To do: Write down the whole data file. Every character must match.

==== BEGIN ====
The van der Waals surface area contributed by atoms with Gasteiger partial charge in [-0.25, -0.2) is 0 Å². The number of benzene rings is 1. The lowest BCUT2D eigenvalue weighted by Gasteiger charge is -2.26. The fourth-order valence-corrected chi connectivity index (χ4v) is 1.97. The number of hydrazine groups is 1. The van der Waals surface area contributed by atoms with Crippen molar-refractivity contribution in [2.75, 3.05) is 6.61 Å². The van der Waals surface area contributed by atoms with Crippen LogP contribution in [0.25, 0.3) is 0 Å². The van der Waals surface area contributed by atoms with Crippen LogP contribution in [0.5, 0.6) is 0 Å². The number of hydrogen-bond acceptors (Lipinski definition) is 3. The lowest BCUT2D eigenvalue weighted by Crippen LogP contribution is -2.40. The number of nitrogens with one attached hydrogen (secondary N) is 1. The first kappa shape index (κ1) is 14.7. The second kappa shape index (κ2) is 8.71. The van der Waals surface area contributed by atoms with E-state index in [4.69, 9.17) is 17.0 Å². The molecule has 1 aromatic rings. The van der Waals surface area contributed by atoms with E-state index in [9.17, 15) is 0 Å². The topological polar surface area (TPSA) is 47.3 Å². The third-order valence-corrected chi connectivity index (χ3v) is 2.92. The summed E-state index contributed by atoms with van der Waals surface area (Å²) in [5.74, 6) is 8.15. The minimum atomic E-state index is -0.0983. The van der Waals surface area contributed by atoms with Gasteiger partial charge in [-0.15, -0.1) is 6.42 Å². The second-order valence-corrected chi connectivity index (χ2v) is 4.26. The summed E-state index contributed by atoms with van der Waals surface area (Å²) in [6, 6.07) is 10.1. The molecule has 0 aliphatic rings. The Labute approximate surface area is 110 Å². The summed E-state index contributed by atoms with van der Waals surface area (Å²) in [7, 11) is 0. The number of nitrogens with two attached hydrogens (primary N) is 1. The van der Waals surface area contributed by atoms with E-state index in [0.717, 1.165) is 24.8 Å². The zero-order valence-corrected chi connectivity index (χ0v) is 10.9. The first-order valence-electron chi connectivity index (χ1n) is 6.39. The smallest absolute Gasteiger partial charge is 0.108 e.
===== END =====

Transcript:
The van der Waals surface area contributed by atoms with Gasteiger partial charge in [-0.25, -0.2) is 0 Å². The number of benzene rings is 1. The lowest BCUT2D eigenvalue weighted by Gasteiger charge is -2.26. The fourth-order valence-corrected chi connectivity index (χ4v) is 1.97. The number of hydrazine groups is 1. The van der Waals surface area contributed by atoms with Crippen molar-refractivity contribution in [2.75, 3.05) is 6.61 Å². The van der Waals surface area contributed by atoms with Crippen LogP contribution in [0.25, 0.3) is 0 Å². The van der Waals surface area contributed by atoms with Crippen LogP contribution in [0.5, 0.6) is 0 Å². The number of hydrogen-bond acceptors (Lipinski definition) is 3. The lowest BCUT2D eigenvalue weighted by Crippen LogP contribution is -2.40. The number of nitrogens with one attached hydrogen (secondary N) is 1. The first kappa shape index (κ1) is 14.7. The second kappa shape index (κ2) is 8.71. The van der Waals surface area contributed by atoms with E-state index in [4.69, 9.17) is 17.0 Å². The molecule has 1 aromatic rings. The van der Waals surface area contributed by atoms with E-state index in [9.17, 15) is 0 Å². The topological polar surface area (TPSA) is 47.3 Å². The third-order valence-corrected chi connectivity index (χ3v) is 2.92. The summed E-state index contributed by atoms with van der Waals surface area (Å²) in [5.74, 6) is 8.15. The minimum atomic E-state index is -0.0983. The van der Waals surface area contributed by atoms with Gasteiger partial charge in [-0.15, -0.1) is 6.42 Å². The second-order valence-corrected chi connectivity index (χ2v) is 4.26. The summed E-state index contributed by atoms with van der Waals surface area (Å²) in [6, 6.07) is 10.1. The molecule has 0 aliphatic rings. The Labute approximate surface area is 110 Å². The summed E-state index contributed by atoms with van der Waals surface area (Å²) in [7, 11) is 0. The number of nitrogens with two attached hydrogens (primary N) is 1. The van der Waals surface area contributed by atoms with E-state index in [0.717, 1.165) is 24.8 Å². The zero-order valence-corrected chi connectivity index (χ0v) is 10.9. The first-order valence-electron chi connectivity index (χ1n) is 6.39. The smallest absolute Gasteiger partial charge is 0.108 e.